Review: ‘Top Gun’ sequel is a welcome trip to the danger zone


This image released by Paramount Pictures shows Tom Cruise as Captain Pete

This image released by Paramount Pictures shows Tom Cruise as Captain Pete “Maverick” Mitchell in “Top Gun: Maverick.” (Paramount Pictures via AP)


From the start of “Top Gun: Maverick,” Tom Cruise hops on his sleek motorbike, wearing Aviator sunglasses and a leather jacket with patches, and speeds into a time machine. No that’s not true. It’s actually us making a return trip.

More than 30 years after Cruise blasted his way to the arrogant heights of the ’80s as a maverick Navy pilot named Maverick, he’s effortlessly reprising the character in a new chapter of “Top Gun” that’s a absolutely very enjoyable ride – a textbook example of how to make a sequel.

“Top Gun: Maverick” satisfies with a foot in the past by hitting all the first film’s touchstones – fast motorcycles, the “Danger Zone” song, military fetishes, humorless Navy bosses, sports shirtless binding, “the hard bridge”, bar sings and buzzes in the tower – and yet stands on its own. It’s not weighed down by its past like the latest “Ghostbusters” sequel, but rather flies away using the second to respond and echo the issues with the first.

Cruise is, of course, back, taking over his rebel test pilot now based in a forgotten corner of the Mojave Desert, a mere captain when he should be an admiral because he continues to oppose the authority. The years have not calmed Maverick from his impulsive and impetuous style. Pilots do, he argues; they do not ruminate. “You think up there, you’re dead,” he says. This is Cruise at its most Cruise-iest, coiled up, confident and arrogant, teeth glinting in the sun.

His former Iceman rival – Val Kilmer – is also back, a huge Navy muckety-muck now. And even Goose is back, through his son, the same mustachioed Miles Teller, who looks surprisingly like Anthony Edwards, the actor who played Maverick’s doomed flight partner and wingman in life in the first film. This death looms large for Maverick, even 30 years later: “Talk to me, Goose,” he would whisper to himself.

Some things have changed, of course. The F-14A Tomcats have been replaced by the F/A-18s and the arrogant all-male pilots of the first film have been infiltrated by a few arrogant women. Sadly, these seem to be the last days of the men and women pushing the boundaries of naval aviation; unmanned aircraft are more reliable and they are next. “The future is coming and you’re not there,” says Maverick by Ed Harris, playing a humorless admiral.

But Maverick, on the brink of extinction, has one last job for the Navy: to train a group of young elites for a dangerous bombing mission in Iran. One potential catch: The young stars he has to train include Goose’s son, call sign Rooster. Will Maverick be responsible for cooking another Goose? Can he outsmart John Hamm, playing an imperious officer with delicious calm fury?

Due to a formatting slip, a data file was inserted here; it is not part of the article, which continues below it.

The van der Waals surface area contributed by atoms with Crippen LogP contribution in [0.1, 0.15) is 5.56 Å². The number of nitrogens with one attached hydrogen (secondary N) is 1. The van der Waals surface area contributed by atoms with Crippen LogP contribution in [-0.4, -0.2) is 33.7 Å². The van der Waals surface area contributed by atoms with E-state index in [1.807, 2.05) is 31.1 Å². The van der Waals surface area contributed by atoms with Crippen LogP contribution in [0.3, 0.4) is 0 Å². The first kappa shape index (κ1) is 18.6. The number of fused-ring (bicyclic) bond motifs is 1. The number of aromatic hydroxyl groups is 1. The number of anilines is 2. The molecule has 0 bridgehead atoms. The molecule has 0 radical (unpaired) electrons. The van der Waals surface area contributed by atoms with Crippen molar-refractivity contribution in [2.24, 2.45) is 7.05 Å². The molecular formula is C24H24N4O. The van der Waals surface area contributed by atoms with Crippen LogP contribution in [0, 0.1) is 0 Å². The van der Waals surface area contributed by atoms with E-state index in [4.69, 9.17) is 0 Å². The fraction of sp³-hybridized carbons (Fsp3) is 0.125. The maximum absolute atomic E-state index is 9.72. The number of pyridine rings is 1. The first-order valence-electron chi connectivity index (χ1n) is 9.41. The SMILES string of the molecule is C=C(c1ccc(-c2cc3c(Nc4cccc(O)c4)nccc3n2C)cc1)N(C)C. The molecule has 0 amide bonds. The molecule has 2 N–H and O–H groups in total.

Director Joseph Kosinski brings a visceral feel to the film, somehow making us feel claustrophobic in the wide open sky as the pilots zoom in and swerve. It alternates wonderfully between loud outdoor scenes with roaring plane engines and quiet indoor scenes with people almost whispering. It also transitions from bright sunshine to dark interiors.

A welcome touch to the screenplay by Ehren Kruger, Eric Warren Singer and Christopher McQuarrie is new love interest for Maverick. Jennifer Connelly plays a divorced bar owner who has a townhouse, a beach house, a sailboat, and a Porsche, so business is good. But neither is she a pushover for Maverick over and over again and, in a key scene, she’s the comfortable pilot of a boat and he’s the one with no clue.

It’s a more thoughtful, darker Maverick. “Top Gun: Maverick” is something of a meditation on what happens to gifted rebels later in life. He is wracked with guilt and in one scene he is picked up and roughly thrown out of a bar by the same hotshots as 30 years ago. Worse, it’s called “pops”. What’s remarkable is that Cruise seems to have indeed found a way to outwit time. His chiseled body and still boyish face are indistinguishable from pilots three decades his junior at a football game on the beach.

The movie deals with Maverick’s personal business — courting the waitress, mending his relationship with Goose’s kid — while fulfilling its promise as an action movie. There are jets firing 10Gs, the metallic sound of drawn cockpit sticks, epic dogfights and the whine of machines balking at the demands placed on them. The action even takes a few unexpected and thrilling turns. So hop on Maverick’s bike, hug him, and join him on the highway to the danger zone.

“Top Gun: Maverick,” a Paramount Pictures release that hits theaters May 27, is rated PG-13 for “intense action sequences and strong language.” Duration: 131 minutes. Three and a half out of four stars.


MPAA Definition of PG-13: Parents Strongly Cautioned. Some content may be inappropriate for children under 13.




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